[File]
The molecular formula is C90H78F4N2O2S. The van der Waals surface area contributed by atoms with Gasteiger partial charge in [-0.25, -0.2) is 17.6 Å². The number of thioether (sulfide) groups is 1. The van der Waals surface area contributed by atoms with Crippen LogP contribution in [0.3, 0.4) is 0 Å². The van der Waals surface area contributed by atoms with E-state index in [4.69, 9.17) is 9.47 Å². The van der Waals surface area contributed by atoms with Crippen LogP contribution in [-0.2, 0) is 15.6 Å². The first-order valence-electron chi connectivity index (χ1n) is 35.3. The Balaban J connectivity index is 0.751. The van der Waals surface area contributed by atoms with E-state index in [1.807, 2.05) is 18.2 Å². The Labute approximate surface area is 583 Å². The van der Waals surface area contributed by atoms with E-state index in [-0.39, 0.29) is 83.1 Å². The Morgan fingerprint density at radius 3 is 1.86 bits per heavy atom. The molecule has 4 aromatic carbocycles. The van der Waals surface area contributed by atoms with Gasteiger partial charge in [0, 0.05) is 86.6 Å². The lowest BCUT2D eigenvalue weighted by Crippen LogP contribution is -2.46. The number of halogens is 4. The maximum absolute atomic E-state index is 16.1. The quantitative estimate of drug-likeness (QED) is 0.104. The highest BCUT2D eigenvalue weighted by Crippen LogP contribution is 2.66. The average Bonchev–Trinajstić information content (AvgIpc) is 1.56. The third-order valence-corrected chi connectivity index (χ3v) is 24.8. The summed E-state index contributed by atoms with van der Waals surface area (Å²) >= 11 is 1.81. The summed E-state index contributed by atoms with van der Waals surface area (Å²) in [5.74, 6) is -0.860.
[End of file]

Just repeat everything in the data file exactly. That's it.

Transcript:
The molecular formula is C90H78F4N2O2S. The van der Waals surface area contributed by atoms with Gasteiger partial charge in [-0.25, -0.2) is 17.6 Å². The number of thioether (sulfide) groups is 1. The van der Waals surface area contributed by atoms with Crippen LogP contribution in [0.3, 0.4) is 0 Å². The van der Waals surface area contributed by atoms with E-state index in [4.69, 9.17) is 9.47 Å². The van der Waals surface area contributed by atoms with Crippen LogP contribution in [-0.2, 0) is 15.6 Å². The first-order valence-electron chi connectivity index (χ1n) is 35.3. The Balaban J connectivity index is 0.751. The van der Waals surface area contributed by atoms with E-state index in [1.807, 2.05) is 18.2 Å². The Labute approximate surface area is 583 Å². The van der Waals surface area contributed by atoms with E-state index in [-0.39, 0.29) is 83.1 Å². The Morgan fingerprint density at radius 3 is 1.86 bits per heavy atom. The molecule has 4 aromatic carbocycles. The van der Waals surface area contributed by atoms with Gasteiger partial charge in [0, 0.05) is 86.6 Å². The lowest BCUT2D eigenvalue weighted by Crippen LogP contribution is -2.46. The number of halogens is 4. The maximum absolute atomic E-state index is 16.1. The quantitative estimate of drug-likeness (QED) is 0.104. The highest BCUT2D eigenvalue weighted by Crippen LogP contribution is 2.66. The average Bonchev–Trinajstić information content (AvgIpc) is 1.56. The third-order valence-corrected chi connectivity index (χ3v) is 24.8. The summed E-state index contributed by atoms with van der Waals surface area (Å²) >= 11 is 1.81. The summed E-state index contributed by atoms with van der Waals surface area (Å²) in [5.74, 6) is -0.860.